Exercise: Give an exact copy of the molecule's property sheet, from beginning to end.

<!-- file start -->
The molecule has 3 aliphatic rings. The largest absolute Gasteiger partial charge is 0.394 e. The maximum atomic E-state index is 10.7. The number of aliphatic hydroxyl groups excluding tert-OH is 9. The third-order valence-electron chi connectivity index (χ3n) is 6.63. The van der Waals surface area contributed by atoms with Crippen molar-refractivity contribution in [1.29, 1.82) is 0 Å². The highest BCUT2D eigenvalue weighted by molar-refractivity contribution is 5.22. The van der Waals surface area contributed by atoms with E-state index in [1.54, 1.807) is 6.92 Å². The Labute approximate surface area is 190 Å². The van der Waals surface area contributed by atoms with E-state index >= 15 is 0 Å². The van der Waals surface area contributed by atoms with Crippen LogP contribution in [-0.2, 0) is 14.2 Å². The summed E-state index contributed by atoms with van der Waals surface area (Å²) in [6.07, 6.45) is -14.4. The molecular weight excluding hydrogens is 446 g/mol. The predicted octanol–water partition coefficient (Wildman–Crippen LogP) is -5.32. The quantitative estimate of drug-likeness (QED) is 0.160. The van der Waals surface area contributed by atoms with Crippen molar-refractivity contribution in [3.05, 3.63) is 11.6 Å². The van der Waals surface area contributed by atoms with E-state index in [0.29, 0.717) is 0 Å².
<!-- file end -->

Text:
The molecule has 3 aliphatic rings. The largest absolute Gasteiger partial charge is 0.394 e. The maximum atomic E-state index is 10.7. The number of aliphatic hydroxyl groups excluding tert-OH is 9. The third-order valence-electron chi connectivity index (χ3n) is 6.63. The van der Waals surface area contributed by atoms with Crippen molar-refractivity contribution in [1.29, 1.82) is 0 Å². The highest BCUT2D eigenvalue weighted by molar-refractivity contribution is 5.22. The van der Waals surface area contributed by atoms with E-state index in [1.54, 1.807) is 6.92 Å². The Labute approximate surface area is 190 Å². The van der Waals surface area contributed by atoms with E-state index >= 15 is 0 Å². The van der Waals surface area contributed by atoms with Crippen LogP contribution in [-0.2, 0) is 14.2 Å². The summed E-state index contributed by atoms with van der Waals surface area (Å²) in [6.07, 6.45) is -14.4. The molecular weight excluding hydrogens is 446 g/mol. The predicted octanol–water partition coefficient (Wildman–Crippen LogP) is -5.32. The quantitative estimate of drug-likeness (QED) is 0.160. The van der Waals surface area contributed by atoms with Crippen molar-refractivity contribution in [3.05, 3.63) is 11.6 Å². The van der Waals surface area contributed by atoms with E-state index in [0.29, 0.717) is 0 Å².